What did we find? Overall, 10% of parents reported their child used less medication than their doctor prescribed because of cost; 7% delayed or avoided a doctor’s office visit due to cost; and 6% delayed or avoided an emergency room visit due to cost. In addition, 16% reported that the cost of their child’s asthma care created financial stress, which we defined as needing to borrow money or cut back on some necessity (like food, rent or other basics) to pay for their child’s asthma care.

Not surprisingly, we found that these responses were greater among those with higher cost-sharing (brand drug and office visit copayments of $30+, or emergency room copayments of $75+), and among families with lower household incomes (<400% of the Federal Poverty Level (FPL)). These responses were most common among those with household incomes less than 250% FPL who were not receiving public subsidies through Medicaid or the state children’s health insurance program (SCHIP). 

Even among those receiving subsidies, however, some of these behaviors were more common. For example, those with SCHIP were more likely than higher income families (incomes>400% FPL) to delay or avoid an ED visit due to costs. Those with either Medicaid or SCHIP were also more likely to report that their child’s asthma care costs resulted in financial stress than higher income families.

What should we make of these results? First, it’s important to note that we conducted this survey among families with insurance coverage through an integrated health system. This health system historically has provided care at lower costs, so this likely represents a conservative estimate of the frequency of these behaviors in the general insured population and the U.S. population at-large. The survey was also conducted in English only; those with language barriers could also face greater difficulties discussing these issues with their provider or gathering information to make informed decisions.

Nevertheless, the finding that patients are avoiding care because of the amount they have to pay raises concerns about whether these children experienced adverse asthma outcomes as a result. In addition, nearly one-in-six parents reported that the cost of their child’s asthma care created financial stresses for their family, which could lead to difficult decisions by families about whether to incur medical debt or to cut back other basic necessities like food, rent or utilities to pay for care.

Will health reform help address these issues? The recently passed Patient Protection and Affordable Care Act contains a number of provisions that will expand access to coverage, such as through Medicaid expansions. In addition, the ACA provides two types of subsidies for families purchasing insurance through the newly implemented health insurance exchanges: 1) for families with incomes less than 400% FPL, a premium assistance tax credit will lower the premium amount, and 2) for families with incomes less than 250% FPL, cost-sharing subsidies to limit maximum out-of-pocket costs, and cost-sharing requirements like copayments and deductibles, will be available.

These are important steps for expanding coverage and improving the affordability of health care, especially for those with chronic conditions like asthma. However, some individuals, including those with incomes between 250-400% FPL and those with employer-sponsored insurance with incomes less than 250% FPL will not be eligible for cost-sharing subsidies. The findings from this study suggest that it will be critical to monitor the effects of these policies, especially among lower income populations, to identify gaps in coverage and access to improve and refine policies over time to reduce adverse outcomes.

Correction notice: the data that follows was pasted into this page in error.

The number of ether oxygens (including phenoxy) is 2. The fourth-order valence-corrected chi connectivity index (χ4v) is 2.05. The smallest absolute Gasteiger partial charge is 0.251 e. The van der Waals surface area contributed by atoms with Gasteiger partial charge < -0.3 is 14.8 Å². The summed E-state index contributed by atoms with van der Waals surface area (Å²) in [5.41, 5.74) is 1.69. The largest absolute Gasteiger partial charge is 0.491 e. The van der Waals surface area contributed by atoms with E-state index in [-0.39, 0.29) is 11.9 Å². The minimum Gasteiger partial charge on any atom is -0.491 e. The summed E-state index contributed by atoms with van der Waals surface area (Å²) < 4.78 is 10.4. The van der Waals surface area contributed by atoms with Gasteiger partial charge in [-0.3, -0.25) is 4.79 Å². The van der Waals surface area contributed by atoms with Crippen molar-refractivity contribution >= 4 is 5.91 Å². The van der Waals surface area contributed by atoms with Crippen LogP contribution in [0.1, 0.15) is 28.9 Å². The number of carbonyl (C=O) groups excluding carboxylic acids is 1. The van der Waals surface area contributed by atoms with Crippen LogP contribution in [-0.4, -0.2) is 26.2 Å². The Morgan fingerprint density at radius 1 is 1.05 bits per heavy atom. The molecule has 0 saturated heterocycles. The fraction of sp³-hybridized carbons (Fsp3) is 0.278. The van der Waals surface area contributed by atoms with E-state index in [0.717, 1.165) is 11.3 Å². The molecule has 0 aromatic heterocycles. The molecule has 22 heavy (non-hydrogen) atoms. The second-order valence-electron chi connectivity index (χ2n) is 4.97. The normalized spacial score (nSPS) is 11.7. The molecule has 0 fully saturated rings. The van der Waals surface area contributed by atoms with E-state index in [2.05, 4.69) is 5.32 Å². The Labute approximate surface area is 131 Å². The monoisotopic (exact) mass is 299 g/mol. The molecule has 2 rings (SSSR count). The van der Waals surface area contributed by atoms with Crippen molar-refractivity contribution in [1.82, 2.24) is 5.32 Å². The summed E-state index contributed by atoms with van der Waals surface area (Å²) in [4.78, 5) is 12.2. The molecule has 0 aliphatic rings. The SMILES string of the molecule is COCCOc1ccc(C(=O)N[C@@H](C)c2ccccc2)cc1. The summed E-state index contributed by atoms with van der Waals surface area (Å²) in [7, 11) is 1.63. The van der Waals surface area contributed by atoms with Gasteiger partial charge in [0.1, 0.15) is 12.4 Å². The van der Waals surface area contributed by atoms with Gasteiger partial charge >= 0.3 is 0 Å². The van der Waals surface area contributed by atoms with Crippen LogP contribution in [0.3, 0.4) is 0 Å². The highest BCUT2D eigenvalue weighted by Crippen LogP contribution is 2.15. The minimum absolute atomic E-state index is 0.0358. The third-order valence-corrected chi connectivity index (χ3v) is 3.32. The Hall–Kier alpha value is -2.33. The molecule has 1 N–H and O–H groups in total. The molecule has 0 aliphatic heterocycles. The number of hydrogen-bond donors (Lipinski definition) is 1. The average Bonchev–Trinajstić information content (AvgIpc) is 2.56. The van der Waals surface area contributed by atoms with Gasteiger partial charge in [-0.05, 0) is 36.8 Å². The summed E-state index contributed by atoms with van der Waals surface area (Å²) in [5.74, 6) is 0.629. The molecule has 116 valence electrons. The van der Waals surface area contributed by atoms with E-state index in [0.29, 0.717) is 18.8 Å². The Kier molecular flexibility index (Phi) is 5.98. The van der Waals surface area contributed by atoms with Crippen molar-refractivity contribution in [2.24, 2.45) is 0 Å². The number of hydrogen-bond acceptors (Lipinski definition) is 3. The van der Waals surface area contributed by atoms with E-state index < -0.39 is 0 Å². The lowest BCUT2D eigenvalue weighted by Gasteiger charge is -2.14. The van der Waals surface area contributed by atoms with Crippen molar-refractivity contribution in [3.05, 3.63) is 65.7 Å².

Filed under Friday features

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Friday Feature: Skin in the Game

This week’s Friday featured researcher is Alison Galbraith, MD MPH.  She writes….

You’ve probably noticed that the amount you have to pay out-of-pocket for health care for asthma and other conditions has been increasing in recent years, and your insurance is increasingly likely to include a deductible. In high-deductible health plans (HDHPs), enrollees have to pay the full cost of care until they meet an annual deductible that can be more than $2000 per family.  In theory, people with HDHPs will act as more engaged consumers and will seek high-value care and avoid less necessary, costly care when the deductible gives them more “skin in the game.”    In reality, it’s really hard to determine when it’s okay not to get care or what it would cost you if you did get care, so some people end up not getting important health care services while others get care but end up with unexpected large out-of-pocket costs for care they might not have really needed.

Having a chronic condition like asthma in an HDHP can give you even more skin in the game.  If your asthma is under good control and the health care you need is limited and predictable, you could figure out what your out-of-pocket costs would be for the year in an HDHP, add that to the lower HDHP monthly premium, and maybe come out ahead compared to a traditional plan with a higher premium.  But if your asthma is hard to predict and you end up hospitalized with an asthma flare, the out-of-pocket costs in an HDHP could be a big financial setback.